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Dyslexia

 

 

What do Richard Branson, Albert Einstein, Winston Churchill, Agatha Christie, and Tom Cruise all have in common?

They all are (or were) dyslexic.

 

Around 4% of the population is severely dyslexic and another 6% have difficulties with words. Dyslexia is found in people from all backgrounds, cultures and levels of intellectual ability. People with dyslexia can learn extremely effectively but often need a slightly different approach.

 

How are people with dyslexia different?

Someone with dyslexia is likely to misread words and have difficulties spelling, reading and writing and may have difficulty organising and sequencing their time and thoughts.

 

However people with dyslexia are also likely to be creative and innovative thinkers, excelling in problem-solving and lateral thinking.

 


Does dyslexia run in families?

New results from the Wellcome Trust Centre for Human Genetics in Oxford, UK have proved that dyslexia is an inherited condition.

 

 

‘One of the best predictors that a child is going to be dyslexic is that their mother or the father is dyslexic’.

 

 

The group have found a very small region on chromosome 6 involved in dyslexia. This region contains only 3 genes, one of which produces a protein specifically found in the brain.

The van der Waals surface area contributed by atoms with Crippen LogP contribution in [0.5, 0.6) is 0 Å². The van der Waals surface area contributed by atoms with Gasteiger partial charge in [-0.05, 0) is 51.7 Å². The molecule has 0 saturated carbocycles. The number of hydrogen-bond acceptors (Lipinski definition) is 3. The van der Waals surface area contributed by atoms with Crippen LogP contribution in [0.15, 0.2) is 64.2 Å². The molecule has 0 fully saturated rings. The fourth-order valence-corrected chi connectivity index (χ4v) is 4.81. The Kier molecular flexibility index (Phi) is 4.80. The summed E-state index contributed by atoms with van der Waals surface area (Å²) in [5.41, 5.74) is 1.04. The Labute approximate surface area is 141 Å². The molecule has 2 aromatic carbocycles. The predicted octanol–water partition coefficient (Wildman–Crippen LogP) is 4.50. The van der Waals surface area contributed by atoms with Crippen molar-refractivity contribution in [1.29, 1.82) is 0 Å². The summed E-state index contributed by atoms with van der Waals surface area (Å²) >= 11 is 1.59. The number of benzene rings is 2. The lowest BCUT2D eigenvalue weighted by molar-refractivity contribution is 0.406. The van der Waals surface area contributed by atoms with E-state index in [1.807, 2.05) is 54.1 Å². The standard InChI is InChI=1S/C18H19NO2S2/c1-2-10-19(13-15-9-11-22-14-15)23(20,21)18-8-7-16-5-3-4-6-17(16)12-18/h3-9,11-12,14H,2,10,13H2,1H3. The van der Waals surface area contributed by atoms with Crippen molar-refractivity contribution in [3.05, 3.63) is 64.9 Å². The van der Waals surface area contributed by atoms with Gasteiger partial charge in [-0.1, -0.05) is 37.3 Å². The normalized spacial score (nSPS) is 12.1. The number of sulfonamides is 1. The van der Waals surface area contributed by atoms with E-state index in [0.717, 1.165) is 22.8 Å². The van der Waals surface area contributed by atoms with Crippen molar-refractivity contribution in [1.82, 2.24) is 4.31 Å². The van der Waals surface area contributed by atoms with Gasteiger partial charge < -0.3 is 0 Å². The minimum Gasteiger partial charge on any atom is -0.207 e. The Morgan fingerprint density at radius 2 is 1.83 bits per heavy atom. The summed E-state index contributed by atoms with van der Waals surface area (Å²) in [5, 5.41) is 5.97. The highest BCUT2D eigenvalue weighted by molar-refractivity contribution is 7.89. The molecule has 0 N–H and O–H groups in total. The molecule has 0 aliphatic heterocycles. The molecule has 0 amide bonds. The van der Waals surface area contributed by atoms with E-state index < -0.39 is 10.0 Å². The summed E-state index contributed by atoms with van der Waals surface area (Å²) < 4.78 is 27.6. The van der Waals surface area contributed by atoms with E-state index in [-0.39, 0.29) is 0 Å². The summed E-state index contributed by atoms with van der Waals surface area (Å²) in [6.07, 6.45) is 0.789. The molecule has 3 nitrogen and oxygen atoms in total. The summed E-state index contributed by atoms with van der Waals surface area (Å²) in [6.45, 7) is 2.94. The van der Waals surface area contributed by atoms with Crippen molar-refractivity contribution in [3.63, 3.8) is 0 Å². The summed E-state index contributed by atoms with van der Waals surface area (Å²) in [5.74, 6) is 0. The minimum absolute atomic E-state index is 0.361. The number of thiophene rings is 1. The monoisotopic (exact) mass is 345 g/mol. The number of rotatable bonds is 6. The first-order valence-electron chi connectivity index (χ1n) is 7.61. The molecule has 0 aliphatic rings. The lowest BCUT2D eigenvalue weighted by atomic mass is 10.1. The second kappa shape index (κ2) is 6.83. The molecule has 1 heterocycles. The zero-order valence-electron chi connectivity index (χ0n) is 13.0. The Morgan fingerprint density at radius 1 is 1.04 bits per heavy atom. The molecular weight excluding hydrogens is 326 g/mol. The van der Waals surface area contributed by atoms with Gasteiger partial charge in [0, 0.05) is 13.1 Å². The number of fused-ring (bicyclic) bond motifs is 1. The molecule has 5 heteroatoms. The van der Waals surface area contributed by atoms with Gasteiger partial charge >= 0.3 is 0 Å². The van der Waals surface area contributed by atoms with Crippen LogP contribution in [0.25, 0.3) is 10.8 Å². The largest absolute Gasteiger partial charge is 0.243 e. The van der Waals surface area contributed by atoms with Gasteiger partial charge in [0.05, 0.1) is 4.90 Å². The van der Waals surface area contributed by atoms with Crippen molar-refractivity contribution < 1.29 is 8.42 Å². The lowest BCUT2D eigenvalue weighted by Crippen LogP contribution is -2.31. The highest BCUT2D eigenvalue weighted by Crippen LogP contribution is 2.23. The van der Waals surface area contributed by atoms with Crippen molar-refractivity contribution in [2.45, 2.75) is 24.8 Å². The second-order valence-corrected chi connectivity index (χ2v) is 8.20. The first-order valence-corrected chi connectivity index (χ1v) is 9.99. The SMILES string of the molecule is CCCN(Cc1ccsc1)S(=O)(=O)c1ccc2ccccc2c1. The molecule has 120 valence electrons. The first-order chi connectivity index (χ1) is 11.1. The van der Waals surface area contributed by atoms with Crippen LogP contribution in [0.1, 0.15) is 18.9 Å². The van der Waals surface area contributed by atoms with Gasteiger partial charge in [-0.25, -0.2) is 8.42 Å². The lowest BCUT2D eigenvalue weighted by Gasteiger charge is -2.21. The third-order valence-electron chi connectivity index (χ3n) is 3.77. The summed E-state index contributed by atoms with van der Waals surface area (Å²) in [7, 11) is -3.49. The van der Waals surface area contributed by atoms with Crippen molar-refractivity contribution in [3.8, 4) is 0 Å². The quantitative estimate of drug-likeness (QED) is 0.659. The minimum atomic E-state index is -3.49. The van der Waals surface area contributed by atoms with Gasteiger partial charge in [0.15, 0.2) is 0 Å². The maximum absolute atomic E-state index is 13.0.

The group is now working to find out what this protein does, and how it might be involved in altering the brain development of dyslexics.

 

 

Are you dyslexic?

If you think you might be dyslexic, try the test offered by the British dyslexic association.

 

Take the adult’s test

 

 

Brain scans and dyslexia

There is now conclusive evidence that the areas of the brain that process written language work differently in people with dyslexia.

 

It is likely the angular gyrus is involved (labelled AG in this brain scan). The angular gyrus translates the mass of words and letters we encounter in day-to-day life into language.

Scientists have scanned people’s brains as they read, and discovered that generally people activate their angular gyrus when they read. In contrast, dyslexics under-activate these pathways as they read.

 

The researchers suspect that this part of the brain does not function optimally in dyslexics.

Image by Dr Guinevere Eden, Georgetown University

 

Click here for more information

 

Dyslexia manifests itself in three ways -: difficulty analysing sounds, difficulty in naming things rapidly, and difficulties with visual perception such as keeping text stable on a page.

 

 

Click here for research hoping to improve these difficulties:

Coloured glasses and eye movements in dyslexic children

 

Can fish oils improve brain development?

 

The latest in genetic research

 

For more information, and advice on dyslexia, click here.